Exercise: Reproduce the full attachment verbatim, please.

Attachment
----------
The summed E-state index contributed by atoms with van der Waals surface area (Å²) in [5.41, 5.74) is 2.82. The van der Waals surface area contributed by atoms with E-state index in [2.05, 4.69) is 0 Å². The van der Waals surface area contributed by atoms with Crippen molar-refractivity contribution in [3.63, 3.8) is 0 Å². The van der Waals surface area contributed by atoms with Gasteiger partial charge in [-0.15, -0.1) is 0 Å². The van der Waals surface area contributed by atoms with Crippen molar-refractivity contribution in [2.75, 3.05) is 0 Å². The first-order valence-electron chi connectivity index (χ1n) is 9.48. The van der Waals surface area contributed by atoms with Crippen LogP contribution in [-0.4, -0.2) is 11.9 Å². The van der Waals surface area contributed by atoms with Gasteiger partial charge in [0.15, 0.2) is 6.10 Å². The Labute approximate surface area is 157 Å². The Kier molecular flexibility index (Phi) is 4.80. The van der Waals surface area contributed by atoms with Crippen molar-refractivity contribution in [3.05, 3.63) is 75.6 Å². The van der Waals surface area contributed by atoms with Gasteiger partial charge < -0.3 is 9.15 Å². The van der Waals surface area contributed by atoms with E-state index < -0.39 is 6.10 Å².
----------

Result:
The summed E-state index contributed by atoms with van der Waals surface area (Å²) in [5.41, 5.74) is 2.82. The van der Waals surface area contributed by atoms with E-state index in [2.05, 4.69) is 0 Å². The van der Waals surface area contributed by atoms with Crippen molar-refractivity contribution in [3.63, 3.8) is 0 Å². The van der Waals surface area contributed by atoms with Gasteiger partial charge in [-0.15, -0.1) is 0 Å². The van der Waals surface area contributed by atoms with Crippen molar-refractivity contribution in [2.75, 3.05) is 0 Å². The first-order valence-electron chi connectivity index (χ1n) is 9.48. The van der Waals surface area contributed by atoms with Crippen LogP contribution in [-0.4, -0.2) is 11.9 Å². The van der Waals surface area contributed by atoms with Gasteiger partial charge in [0.15, 0.2) is 6.10 Å². The Labute approximate surface area is 157 Å². The Kier molecular flexibility index (Phi) is 4.80. The van der Waals surface area contributed by atoms with Crippen molar-refractivity contribution in [3.05, 3.63) is 75.6 Å². The van der Waals surface area contributed by atoms with Gasteiger partial charge < -0.3 is 9.15 Å². The van der Waals surface area contributed by atoms with E-state index < -0.39 is 6.10 Å².